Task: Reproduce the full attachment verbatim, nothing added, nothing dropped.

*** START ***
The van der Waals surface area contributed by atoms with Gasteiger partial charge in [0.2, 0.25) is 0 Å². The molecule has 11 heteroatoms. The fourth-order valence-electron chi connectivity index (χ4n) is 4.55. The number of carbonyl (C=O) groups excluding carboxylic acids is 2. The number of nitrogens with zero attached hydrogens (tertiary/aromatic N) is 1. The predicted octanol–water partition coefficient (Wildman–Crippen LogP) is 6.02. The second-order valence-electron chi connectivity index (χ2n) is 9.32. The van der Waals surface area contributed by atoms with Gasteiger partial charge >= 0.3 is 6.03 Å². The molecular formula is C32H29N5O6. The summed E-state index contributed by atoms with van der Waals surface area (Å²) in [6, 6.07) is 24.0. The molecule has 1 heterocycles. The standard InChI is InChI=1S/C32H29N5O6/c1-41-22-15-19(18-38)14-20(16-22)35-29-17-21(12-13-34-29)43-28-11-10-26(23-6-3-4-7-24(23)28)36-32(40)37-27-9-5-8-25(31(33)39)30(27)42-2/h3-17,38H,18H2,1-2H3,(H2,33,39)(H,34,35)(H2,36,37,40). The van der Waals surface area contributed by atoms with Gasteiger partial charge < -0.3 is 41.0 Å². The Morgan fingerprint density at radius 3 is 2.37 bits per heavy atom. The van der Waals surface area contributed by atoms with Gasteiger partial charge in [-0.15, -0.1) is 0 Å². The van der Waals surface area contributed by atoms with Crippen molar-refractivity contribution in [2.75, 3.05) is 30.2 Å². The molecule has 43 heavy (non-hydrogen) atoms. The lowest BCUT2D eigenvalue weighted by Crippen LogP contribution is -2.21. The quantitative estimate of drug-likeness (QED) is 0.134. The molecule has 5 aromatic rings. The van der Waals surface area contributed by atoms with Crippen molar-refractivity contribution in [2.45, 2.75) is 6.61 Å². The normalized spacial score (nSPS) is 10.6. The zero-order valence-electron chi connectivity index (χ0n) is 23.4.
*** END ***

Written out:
The van der Waals surface area contributed by atoms with Gasteiger partial charge in [0.2, 0.25) is 0 Å². The molecule has 11 heteroatoms. The fourth-order valence-electron chi connectivity index (χ4n) is 4.55. The number of carbonyl (C=O) groups excluding carboxylic acids is 2. The number of nitrogens with zero attached hydrogens (tertiary/aromatic N) is 1. The predicted octanol–water partition coefficient (Wildman–Crippen LogP) is 6.02. The second-order valence-electron chi connectivity index (χ2n) is 9.32. The van der Waals surface area contributed by atoms with Gasteiger partial charge >= 0.3 is 6.03 Å². The molecular formula is C32H29N5O6. The summed E-state index contributed by atoms with van der Waals surface area (Å²) in [6, 6.07) is 24.0. The molecule has 1 heterocycles. The standard InChI is InChI=1S/C32H29N5O6/c1-41-22-15-19(18-38)14-20(16-22)35-29-17-21(12-13-34-29)43-28-11-10-26(23-6-3-4-7-24(23)28)36-32(40)37-27-9-5-8-25(31(33)39)30(27)42-2/h3-17,38H,18H2,1-2H3,(H2,33,39)(H,34,35)(H2,36,37,40). The van der Waals surface area contributed by atoms with Gasteiger partial charge < -0.3 is 41.0 Å². The Morgan fingerprint density at radius 3 is 2.37 bits per heavy atom. The van der Waals surface area contributed by atoms with Gasteiger partial charge in [-0.15, -0.1) is 0 Å². The van der Waals surface area contributed by atoms with Crippen molar-refractivity contribution in [2.75, 3.05) is 30.2 Å². The molecule has 43 heavy (non-hydrogen) atoms. The lowest BCUT2D eigenvalue weighted by Crippen LogP contribution is -2.21. The quantitative estimate of drug-likeness (QED) is 0.134. The molecule has 5 aromatic rings. The van der Waals surface area contributed by atoms with Crippen molar-refractivity contribution in [2.45, 2.75) is 6.61 Å². The normalized spacial score (nSPS) is 10.6. The zero-order valence-electron chi connectivity index (χ0n) is 23.4.